On June 27, 2022, Rhode Island passed two new laws into effect that regulate six types of PFAS in food packaging, drinking water, ground water, surface waters, and landfills. These laws place stringent requirements on companies doing business in Rhode Island and open the door to regulatory agency enforcement action in the state of Rhode Island. In addition, the Rhode Island PFAS regulations mean that companies that have not already done so absolutely must assess both past and current PFAS uses and risks that the new laws present. Failing to do so could result in costly remediation efforts, lawsuits, and the need to quickly change manufacturing or other industrial processes to minimize risk.
Rhode Island PFAS Regulations
The first law passed into effect was (H7223/S2298), known as the “PFAS In Drinking Water, Groundwater and Surface Waters” law. Of note, the law sets an interim drinking water standard for the state of 20 parts per trillion (ppt) for six specific PFAS – PFOA, PFOS, PFHxS, PFNA, PFHpA, and PFDA. Under the law, water suppliers must, by July 1, 2023, test water supplies for the regulated PFAS. If any of the six PFAS, or any combination thereof, are detected in excess of 20 ppt, the water company must begin quarterly testing and provide potable water to all users of the water system until testing shows quantities of the regulated PFAS below 20 ppt.
In addition, the new law requires the Rhode Island Department of Health to set permanent standards for PFAS in drinking water by 2024. The permanent standards can be set for PFAS as an entire class or any subclass. It also requires the Rhode Island Department of Environmental Management to set standards for PFAS in ground water and surface water by December 31, 2023, as well as landfill standards by December 31, 2022. Finally, by November 1, 2023, the Department of Environmental Management must submit a plan for a statewide plan into potential sources of PFAS pollution.
The second law that was enacted was H7438A/S2044A, known as the Toxic Packaging Reduction Act. The law prohibits, as of January 1, 2024, the sale or promotional distribution of any food packaging that contains intentionally added PFAS in the state of Rhode Island.
Implications To Businesses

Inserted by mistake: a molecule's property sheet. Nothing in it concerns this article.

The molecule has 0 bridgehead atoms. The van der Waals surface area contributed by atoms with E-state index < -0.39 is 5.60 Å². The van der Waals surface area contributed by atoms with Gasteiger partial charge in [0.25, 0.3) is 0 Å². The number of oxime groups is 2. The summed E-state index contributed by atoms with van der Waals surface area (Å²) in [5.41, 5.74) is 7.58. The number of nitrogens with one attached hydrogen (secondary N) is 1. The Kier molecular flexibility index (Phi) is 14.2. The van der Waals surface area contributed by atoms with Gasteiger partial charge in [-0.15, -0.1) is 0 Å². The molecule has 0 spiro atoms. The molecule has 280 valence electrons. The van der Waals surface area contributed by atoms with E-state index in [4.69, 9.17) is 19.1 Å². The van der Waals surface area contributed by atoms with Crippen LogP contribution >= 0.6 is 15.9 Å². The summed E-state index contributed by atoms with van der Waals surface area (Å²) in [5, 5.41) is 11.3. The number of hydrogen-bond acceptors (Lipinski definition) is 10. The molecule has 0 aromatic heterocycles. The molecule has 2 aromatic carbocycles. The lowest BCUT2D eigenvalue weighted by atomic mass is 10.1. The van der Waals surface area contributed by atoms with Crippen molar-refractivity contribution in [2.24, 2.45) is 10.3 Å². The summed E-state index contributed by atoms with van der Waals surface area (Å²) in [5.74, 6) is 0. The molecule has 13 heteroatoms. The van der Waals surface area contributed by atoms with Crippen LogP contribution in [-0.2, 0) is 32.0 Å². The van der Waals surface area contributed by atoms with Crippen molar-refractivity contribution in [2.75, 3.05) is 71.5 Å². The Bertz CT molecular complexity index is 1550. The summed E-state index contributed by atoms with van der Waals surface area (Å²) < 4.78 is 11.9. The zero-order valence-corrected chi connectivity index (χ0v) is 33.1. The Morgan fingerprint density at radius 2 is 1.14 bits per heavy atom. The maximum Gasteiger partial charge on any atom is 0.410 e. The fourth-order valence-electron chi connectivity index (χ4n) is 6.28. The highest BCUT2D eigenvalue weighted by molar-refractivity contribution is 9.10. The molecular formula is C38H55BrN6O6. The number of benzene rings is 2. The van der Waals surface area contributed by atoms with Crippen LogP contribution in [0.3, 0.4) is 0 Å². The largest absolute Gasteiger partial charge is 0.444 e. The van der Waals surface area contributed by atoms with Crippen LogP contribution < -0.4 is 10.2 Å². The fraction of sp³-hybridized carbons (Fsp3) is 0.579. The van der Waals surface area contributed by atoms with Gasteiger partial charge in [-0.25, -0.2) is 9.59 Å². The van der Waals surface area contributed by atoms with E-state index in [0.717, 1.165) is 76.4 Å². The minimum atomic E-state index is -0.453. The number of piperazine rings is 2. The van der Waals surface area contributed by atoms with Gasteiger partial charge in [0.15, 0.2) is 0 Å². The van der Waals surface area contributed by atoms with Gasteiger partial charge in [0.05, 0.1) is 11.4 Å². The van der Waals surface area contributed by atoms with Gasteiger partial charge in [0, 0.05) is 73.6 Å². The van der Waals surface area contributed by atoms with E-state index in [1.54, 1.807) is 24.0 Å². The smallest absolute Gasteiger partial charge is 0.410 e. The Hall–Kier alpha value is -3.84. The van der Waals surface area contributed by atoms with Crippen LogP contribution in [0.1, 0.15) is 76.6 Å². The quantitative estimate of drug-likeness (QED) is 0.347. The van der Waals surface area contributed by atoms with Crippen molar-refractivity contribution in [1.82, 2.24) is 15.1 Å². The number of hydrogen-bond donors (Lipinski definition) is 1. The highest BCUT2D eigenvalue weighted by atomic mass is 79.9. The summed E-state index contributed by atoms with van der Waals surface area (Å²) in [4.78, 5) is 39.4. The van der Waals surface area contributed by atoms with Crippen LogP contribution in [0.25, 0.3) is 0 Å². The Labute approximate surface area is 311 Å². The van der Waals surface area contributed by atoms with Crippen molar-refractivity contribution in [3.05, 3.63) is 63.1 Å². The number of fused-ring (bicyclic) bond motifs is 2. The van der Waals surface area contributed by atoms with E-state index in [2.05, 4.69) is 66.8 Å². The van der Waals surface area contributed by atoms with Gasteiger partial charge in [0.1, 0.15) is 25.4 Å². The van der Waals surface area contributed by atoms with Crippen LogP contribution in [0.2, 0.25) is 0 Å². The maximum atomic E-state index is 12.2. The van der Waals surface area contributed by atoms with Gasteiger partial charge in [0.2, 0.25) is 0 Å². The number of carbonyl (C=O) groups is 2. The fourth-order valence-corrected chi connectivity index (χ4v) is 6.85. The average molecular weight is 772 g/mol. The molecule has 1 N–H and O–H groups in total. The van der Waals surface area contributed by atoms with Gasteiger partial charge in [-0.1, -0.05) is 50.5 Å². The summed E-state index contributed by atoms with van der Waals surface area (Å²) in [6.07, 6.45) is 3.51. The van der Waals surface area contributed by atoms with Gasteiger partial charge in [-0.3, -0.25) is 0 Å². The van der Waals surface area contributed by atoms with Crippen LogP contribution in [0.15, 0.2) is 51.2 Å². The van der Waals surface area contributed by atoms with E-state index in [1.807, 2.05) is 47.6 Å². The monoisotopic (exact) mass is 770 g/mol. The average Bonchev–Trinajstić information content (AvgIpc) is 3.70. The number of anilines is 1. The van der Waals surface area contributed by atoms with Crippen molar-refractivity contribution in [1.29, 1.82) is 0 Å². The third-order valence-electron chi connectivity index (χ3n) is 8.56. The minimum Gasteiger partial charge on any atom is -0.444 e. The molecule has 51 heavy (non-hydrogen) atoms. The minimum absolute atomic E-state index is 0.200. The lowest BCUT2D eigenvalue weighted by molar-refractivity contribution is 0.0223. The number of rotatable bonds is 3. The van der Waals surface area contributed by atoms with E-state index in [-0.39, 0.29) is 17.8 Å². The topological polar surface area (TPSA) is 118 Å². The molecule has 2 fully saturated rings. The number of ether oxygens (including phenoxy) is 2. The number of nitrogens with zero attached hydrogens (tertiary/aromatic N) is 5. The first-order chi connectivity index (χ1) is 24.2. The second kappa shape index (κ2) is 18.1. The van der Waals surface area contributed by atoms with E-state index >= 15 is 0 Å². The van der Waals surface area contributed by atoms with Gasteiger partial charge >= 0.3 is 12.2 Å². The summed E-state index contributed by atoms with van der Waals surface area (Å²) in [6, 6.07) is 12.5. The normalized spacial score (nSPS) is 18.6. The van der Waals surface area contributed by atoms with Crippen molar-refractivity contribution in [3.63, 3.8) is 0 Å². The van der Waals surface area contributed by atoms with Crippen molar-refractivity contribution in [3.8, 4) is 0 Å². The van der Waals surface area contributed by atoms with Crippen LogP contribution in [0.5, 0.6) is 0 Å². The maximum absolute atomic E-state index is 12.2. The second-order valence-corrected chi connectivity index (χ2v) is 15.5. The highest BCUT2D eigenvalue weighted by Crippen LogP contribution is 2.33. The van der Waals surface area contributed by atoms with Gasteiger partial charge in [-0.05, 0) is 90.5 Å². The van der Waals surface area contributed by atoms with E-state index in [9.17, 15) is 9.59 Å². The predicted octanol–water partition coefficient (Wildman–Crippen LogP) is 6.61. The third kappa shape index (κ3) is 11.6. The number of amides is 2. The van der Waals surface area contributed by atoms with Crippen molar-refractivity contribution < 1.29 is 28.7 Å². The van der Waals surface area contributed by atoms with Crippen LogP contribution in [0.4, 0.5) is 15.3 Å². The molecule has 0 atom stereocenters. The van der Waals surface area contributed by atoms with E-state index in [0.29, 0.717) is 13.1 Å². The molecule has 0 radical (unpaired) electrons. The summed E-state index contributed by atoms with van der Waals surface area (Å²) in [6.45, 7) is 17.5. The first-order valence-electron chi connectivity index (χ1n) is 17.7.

It is of the utmost importance for businesses along the whole supply chain to evaluate their PFAS risk. Public health and environmental groups urge legislators to regulate these compounds. One major point of contention among members of various industries is whether to regulate PFAS as a class or as individual compounds. While each PFAS compound has a unique chemical makeup and impacts the environment and the human body in different ways, some groups argue PFAS should be regulated together as a class because they interact with each other in the body, thereby resulting in a collective impact. Other groups argue that the individual compounds are too diverse and that regulating them as a class would be over restrictive for some chemicals and not restrictive enough for others. The Rhode Island PFAS regulations grant the ability to regulate PFAS as an entire class, which is a decision that would surely spark much debate and opposition within the state.
Companies should remain informed so they do not get caught off guard. Regulators at both the state and federal level are setting drinking water standards and notice requirements of varying stringency, and states are increasingly passing PFAS product bills that differ in scope. For any manufacturers, especially those who sell goods interstate, it is important to understand how those various standards will impact them, whether PFAS is regulated as individual compounds or as a class. Conducting regular self-audits for possible exposure to PFAS risk and potential regulatory violations can result in long term savings for companies and should be commonplace in their own risk assessment.